Gray had been on probation and faces murder charges in Reynaga’s death on Monday.

Appearing in a red jail jumpsuit, Gray told the judge that he understood the charges against him, but did not enter a plea. The San Joaquin County Sheriff’s Office said jail inmates in red jumpsuits are typically held in different parts of the jail, which are more secure.

The judge overseeing the case denied Gray bail.

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In court documents KCRA 3 obtained, Gray had faced at least 14 charges in Santa Clara County from 1989 to 2002. The charges ranged from possession and sale of cocaine, public intoxication, fighting, and second-degree burglary. In 2002, Santa Clara Court ordered an evaluation of his mental health.

San Joaquin District Attorney Tori Verber Salazar also added that Gray faced another charge in Napa from 2012 for assault with force. She also dispelled rumors that Gray had been homeless, stating that he had a job as a warehouse worker, had a residence, a car and a mobile phone.

The district attorney also stressed that Gray and Reynaga did not know each other and that this was a random act of violence against the teen. Gray does face a special circumstance of having planned the stabbing, although the district attorney did not elaborate what piece of evidence led to this charge.

Reynaga was a freshman at Stagg High School in Stockton and a junior varsity softball player who was killed Monday when the suspect entered the school and stabbed her, according to the Stockton Unified School District.

| RELATED | Read the criminal complaint against Gray

Police said Gray drove to the front parking lot of the school and parked his vehicle. He then walked inside the campus and stabilized the teen.

Officers told KCRA 3 that night the attack was a “random act.”

San Joaquin County District Attorney Tori Verber Salazar spoke after Gray appeared in court, saying that he faced the possibility of life without parole.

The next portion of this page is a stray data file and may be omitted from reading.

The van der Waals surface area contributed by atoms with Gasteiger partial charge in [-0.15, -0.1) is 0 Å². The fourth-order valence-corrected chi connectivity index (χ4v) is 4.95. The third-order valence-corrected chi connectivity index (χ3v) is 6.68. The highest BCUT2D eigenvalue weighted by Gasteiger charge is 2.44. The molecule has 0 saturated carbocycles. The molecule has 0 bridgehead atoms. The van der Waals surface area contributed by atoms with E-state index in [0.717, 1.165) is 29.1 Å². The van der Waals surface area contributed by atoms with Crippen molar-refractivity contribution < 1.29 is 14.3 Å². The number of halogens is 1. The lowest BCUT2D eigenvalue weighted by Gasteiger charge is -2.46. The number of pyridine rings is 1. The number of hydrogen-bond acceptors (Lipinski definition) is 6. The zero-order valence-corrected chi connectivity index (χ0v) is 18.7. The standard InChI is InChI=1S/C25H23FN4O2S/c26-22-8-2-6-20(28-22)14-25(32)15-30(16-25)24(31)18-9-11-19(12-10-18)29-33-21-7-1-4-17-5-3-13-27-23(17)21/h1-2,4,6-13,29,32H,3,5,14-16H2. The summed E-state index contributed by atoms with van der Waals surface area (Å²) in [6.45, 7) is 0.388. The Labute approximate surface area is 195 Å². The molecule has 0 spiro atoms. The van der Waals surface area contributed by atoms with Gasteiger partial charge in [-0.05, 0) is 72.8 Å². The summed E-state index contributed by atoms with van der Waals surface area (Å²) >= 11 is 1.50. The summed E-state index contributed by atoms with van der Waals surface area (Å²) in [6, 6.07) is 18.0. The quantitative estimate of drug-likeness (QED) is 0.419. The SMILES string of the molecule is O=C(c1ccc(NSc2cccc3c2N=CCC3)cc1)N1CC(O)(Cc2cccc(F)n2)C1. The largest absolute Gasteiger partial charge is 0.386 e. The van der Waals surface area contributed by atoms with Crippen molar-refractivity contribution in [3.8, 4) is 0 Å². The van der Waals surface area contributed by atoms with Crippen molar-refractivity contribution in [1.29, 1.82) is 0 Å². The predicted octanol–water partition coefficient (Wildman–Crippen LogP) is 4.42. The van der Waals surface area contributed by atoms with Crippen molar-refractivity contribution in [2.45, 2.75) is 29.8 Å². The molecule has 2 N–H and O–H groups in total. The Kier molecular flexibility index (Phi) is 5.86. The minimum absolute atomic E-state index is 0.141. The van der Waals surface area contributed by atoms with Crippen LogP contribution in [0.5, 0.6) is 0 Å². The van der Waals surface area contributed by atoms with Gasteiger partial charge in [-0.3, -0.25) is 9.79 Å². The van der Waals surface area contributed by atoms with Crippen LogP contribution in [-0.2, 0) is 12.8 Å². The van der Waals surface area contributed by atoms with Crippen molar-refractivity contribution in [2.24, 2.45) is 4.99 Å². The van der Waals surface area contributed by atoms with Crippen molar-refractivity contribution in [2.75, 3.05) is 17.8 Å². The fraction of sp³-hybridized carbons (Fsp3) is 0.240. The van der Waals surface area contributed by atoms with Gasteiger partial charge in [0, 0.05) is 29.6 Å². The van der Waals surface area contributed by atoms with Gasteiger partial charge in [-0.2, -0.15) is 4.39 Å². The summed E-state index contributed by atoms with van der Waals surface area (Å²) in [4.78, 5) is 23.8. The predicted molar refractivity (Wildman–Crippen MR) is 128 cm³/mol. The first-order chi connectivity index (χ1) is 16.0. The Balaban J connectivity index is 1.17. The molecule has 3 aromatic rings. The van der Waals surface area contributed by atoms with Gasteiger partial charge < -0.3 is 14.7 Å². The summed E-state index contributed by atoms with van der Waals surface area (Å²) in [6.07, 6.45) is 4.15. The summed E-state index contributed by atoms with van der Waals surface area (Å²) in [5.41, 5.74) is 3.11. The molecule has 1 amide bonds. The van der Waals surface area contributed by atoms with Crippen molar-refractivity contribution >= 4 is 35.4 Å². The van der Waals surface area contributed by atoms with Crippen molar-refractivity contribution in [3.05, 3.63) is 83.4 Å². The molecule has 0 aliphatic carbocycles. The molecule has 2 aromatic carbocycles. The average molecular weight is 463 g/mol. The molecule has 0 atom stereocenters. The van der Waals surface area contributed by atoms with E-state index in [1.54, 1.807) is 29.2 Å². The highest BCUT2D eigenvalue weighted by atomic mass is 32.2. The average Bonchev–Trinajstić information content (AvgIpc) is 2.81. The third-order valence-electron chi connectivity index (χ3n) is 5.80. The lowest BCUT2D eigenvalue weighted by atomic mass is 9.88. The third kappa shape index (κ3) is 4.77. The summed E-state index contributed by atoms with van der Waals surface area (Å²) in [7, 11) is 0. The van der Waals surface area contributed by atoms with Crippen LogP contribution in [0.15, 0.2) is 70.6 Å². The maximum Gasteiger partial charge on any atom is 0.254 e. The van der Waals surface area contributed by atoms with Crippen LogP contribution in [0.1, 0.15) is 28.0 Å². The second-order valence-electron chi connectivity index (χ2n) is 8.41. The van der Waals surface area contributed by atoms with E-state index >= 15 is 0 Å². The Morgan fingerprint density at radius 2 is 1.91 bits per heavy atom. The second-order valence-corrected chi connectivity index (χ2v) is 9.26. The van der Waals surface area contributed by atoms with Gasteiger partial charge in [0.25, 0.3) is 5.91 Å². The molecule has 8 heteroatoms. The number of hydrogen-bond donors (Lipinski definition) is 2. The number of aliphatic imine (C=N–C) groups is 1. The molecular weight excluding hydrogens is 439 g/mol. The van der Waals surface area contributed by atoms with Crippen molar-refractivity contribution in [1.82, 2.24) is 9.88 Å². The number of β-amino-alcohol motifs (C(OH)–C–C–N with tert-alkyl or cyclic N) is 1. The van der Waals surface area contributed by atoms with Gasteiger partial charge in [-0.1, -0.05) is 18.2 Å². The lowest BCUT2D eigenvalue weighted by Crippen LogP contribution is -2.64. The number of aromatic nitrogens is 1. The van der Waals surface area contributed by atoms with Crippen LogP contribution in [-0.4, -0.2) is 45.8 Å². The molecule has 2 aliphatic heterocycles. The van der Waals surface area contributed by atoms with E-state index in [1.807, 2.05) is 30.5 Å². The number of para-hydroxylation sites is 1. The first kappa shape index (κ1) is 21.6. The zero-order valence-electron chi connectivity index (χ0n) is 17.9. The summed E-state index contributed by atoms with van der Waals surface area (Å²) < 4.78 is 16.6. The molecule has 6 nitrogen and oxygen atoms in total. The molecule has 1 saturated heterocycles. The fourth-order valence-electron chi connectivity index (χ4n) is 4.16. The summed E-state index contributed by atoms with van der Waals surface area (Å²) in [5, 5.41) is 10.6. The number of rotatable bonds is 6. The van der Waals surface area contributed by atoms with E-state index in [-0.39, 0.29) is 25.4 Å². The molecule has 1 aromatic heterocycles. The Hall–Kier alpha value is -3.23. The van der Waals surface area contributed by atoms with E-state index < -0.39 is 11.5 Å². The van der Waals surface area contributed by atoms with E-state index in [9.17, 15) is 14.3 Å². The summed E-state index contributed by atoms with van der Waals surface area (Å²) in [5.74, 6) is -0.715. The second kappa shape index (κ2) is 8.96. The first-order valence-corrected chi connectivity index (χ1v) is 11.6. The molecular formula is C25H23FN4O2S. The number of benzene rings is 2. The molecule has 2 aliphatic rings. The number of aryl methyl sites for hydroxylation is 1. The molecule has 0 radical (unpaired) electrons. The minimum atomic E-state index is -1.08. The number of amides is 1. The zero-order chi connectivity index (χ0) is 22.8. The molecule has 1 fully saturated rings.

“As a mother, this seemingly random act of violence is devastating,” she said, sending condolences to her family.

Salazar added that as a prosecutor she was “frustrated and quite frankly angry.”

“The defendant walked onto a high school campus and allegedly committed a horrific act of violence against a child,” she said.

She called for legislation allowing for a knife enhancement similar to a gun enhancement.

“Anybody using a knife resulting in the great bodily injury or death of another should have the same consequences as an individual using a gun. That enhancement, that law, needs to be changed,” Salazar said.

She added that there should be stricter consequences for a child being hurt or killed on a school campus.

“Change it that anybody that goes onto a school campus and kills a child automatically will be sentenced on a life without the possibility of parole, will receive a special circumstance, ensuring our public they will never walk amongst us, because there are some people who cannot be amongst us,” Salazar said.

Since Reynaga’s killing, the school brought in counselors and therapy dogs, along with added police patrols, as students expressed fears about their own safety.

Gray is next due in court on May 16 for further arraignment.